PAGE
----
Review: Netgear’s RBK30 Orbi Is Slimmer, Cheaper And A Better Buy
Following on from its most-recent attempt at selling customers on ‘lifestyle router’ earlier this year, Netgear have returned the Orbi brand to the market once again with the slimmer, albeit less comprehensive, RBK30 Tri-Band Wi-Fi System.
Basically, the RBK30 is a more affordable version of the RBK50 previously offered. Between those two and the RBK40, there’s now three solid options available – with customers able to choose the package that best suits their home.
At a price-point of $499, the package pairs up an AC2200 router and wall-plug-powered satellite unit.
Netgear say the pair come capable of delivering fast, reliable Wi-Fi to an area of up to 200 square meters. The pitch here is that this new offering will make the Orbi a better fit for those with smaller homes and act as a more affordable starting point for the range (which can be expanded later down the line).
If you’re willing to buy into this idea,and have the cash to do so, the Orbi RBK40 seems like a good solution to the question of home Wi-Fi. Netgear’s website even indicates it’ll be getting Alexa support later down the line. We found it provided a connection a little slower than our X10 router did but lived up to its reputation when it change to reliability and range for the most part.
The main Orbi unit boards four high-performance antennas, each with their own amplifier and ‘dedicated backhaul technology’. It also boasts MU-MIMO capabilities across both 2.4Ghz and 5Ghz bands. Netgear say it’s equipped to offer max speeds up to up to 800mbs or so, dependent on your connection.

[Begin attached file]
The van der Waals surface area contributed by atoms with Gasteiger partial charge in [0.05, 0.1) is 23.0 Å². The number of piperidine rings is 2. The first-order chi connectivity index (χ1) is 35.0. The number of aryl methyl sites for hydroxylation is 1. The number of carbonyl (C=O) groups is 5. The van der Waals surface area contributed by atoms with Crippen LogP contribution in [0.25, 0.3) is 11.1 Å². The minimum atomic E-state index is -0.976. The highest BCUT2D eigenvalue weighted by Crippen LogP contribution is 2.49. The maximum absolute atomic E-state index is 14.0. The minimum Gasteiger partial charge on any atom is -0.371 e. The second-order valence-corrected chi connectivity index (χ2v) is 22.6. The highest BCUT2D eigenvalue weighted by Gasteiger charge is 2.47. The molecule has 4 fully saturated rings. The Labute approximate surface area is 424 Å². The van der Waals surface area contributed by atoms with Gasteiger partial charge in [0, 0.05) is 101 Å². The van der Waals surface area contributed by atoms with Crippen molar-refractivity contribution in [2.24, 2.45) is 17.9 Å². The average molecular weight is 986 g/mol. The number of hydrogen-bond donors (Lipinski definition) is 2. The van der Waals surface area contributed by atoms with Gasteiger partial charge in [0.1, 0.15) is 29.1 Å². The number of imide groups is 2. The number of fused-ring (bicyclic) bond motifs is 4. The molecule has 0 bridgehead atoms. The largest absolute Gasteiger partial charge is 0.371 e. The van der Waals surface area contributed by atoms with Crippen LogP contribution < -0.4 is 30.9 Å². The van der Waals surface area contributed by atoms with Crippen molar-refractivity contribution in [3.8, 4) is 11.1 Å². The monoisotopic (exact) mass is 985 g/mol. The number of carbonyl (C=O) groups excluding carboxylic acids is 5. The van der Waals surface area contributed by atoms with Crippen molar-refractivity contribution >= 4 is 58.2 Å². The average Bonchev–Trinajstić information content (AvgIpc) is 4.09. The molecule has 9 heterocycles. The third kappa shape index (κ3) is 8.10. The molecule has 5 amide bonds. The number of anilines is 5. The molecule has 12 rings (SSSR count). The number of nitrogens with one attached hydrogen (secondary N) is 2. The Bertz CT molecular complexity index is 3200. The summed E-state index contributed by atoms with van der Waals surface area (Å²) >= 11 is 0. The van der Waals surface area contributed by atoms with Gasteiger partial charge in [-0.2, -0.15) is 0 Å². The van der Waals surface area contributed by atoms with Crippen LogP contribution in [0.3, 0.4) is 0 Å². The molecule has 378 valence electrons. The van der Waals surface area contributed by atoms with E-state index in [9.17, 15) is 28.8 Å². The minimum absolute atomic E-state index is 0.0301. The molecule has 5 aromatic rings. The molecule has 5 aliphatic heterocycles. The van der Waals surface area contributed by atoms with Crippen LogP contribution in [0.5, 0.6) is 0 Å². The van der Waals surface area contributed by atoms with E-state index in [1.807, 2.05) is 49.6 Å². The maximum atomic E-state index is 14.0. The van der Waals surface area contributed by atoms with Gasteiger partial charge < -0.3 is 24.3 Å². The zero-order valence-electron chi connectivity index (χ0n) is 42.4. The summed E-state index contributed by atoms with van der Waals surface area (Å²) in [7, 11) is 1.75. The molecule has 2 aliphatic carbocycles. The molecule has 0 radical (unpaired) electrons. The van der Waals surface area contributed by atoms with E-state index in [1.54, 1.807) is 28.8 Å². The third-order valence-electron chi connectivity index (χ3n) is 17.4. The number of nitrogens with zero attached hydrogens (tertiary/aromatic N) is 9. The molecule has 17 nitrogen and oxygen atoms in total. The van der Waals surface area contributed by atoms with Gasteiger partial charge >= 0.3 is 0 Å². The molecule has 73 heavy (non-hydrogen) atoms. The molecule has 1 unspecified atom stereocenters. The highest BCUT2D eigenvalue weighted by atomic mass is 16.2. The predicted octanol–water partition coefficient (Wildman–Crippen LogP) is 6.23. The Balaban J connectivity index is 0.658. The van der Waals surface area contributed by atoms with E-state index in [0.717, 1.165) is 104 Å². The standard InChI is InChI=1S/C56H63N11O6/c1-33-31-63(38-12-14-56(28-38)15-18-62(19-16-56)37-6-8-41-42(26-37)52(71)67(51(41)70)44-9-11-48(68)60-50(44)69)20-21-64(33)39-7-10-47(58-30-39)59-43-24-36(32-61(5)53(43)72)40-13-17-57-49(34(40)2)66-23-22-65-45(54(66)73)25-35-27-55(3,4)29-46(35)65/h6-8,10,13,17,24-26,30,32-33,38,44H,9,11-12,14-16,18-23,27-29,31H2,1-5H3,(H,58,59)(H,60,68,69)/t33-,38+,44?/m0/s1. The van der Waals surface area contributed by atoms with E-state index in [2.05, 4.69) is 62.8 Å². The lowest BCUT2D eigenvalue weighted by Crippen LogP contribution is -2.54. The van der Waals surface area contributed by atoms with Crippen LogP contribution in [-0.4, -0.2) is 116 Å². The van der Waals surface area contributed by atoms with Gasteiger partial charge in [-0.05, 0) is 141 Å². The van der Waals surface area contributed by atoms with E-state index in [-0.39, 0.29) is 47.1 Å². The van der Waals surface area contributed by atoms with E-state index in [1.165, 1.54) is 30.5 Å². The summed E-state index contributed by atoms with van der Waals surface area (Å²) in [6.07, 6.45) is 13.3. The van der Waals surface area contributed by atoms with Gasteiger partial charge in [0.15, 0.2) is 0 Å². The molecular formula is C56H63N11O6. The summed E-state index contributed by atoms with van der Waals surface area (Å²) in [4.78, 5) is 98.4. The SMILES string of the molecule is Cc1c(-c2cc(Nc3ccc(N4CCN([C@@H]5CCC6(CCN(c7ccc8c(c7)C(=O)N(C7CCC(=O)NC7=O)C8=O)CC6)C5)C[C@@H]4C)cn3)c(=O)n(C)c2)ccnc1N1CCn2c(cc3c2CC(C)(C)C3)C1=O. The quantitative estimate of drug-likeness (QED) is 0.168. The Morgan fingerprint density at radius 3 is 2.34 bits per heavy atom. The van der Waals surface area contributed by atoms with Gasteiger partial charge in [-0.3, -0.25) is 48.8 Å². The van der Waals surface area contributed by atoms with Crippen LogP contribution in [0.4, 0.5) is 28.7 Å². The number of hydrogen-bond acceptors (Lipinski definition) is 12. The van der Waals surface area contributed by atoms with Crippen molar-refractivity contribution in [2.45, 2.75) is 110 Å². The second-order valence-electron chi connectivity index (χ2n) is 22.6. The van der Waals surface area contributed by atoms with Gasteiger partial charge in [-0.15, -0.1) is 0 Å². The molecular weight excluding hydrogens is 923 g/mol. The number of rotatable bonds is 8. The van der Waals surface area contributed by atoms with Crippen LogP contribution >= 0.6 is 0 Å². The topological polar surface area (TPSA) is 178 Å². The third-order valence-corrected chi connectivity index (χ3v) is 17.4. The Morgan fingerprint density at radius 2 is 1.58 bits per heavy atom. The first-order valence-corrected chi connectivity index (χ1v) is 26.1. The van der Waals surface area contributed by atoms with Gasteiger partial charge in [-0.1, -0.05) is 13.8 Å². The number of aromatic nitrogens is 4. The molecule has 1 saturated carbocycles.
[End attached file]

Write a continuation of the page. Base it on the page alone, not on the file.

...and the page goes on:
In terms of aesthetics and design, there’s little separating the RBK30 from its larger cousin. Both the router and its satellite carry the same curved, appealing sensibilities. Those looking for them are likely to find plenty of echoes from the Apple school of design here.
Where other networking brands have simply settled for making ugly routers smaller, Netgear have really taken the time to craft that looks nice on its own merits without drawing too much attention to itself. Once setup, the Orbi has a rare ability to blend into almost any environment.
What’s more, Netgear have been able to successfully marry this sense of style to the practicalities of networking your home. If you ever need to check the connection strength between the Orbi and its satellite, you need only tap the ‘sync’ button on the former and look for the ring LED on the latter. A bright blue means your connection is good, a faded amber means it’s OK and a mellow magenta the two units fail to connect.
Thinking back on it, the Orbi is actually kind of relaxing to deal with in a way that routers often aren’t – not to mention a refreshing change of pace when compared to the militaristic and confrontational aesthetics of Netgear’s gaming gear.
The Orbi does require an existing modem or gateway, as it’s not a router-modem – just a router. Although it’s by no means claiming or pretending to be the former, this reality does run a little against the grain of the product’s potential as a comprehensive home networking solution. While I don’t want to suggest that the fact that the Orbi isn’t a router-modem should be held against it, it’s reliance on a modem or gateway means that it’s a product that the customer has to buy or own a seperate second product in order to actually use.
Taken as a whole, the Orbi RBK30 is a really easy product to recommend even if there are plenty of cheaper Wi-Fi routers out there. If you want to bring your home online in style and (or have been holding off on the Orbi due to the price) are happy to work with the limitations that satellite unit has it’s a solid choice.
The Orbi RBK30 is available through JB Hi-Fi and Harvey-Norman at an RRP of $499.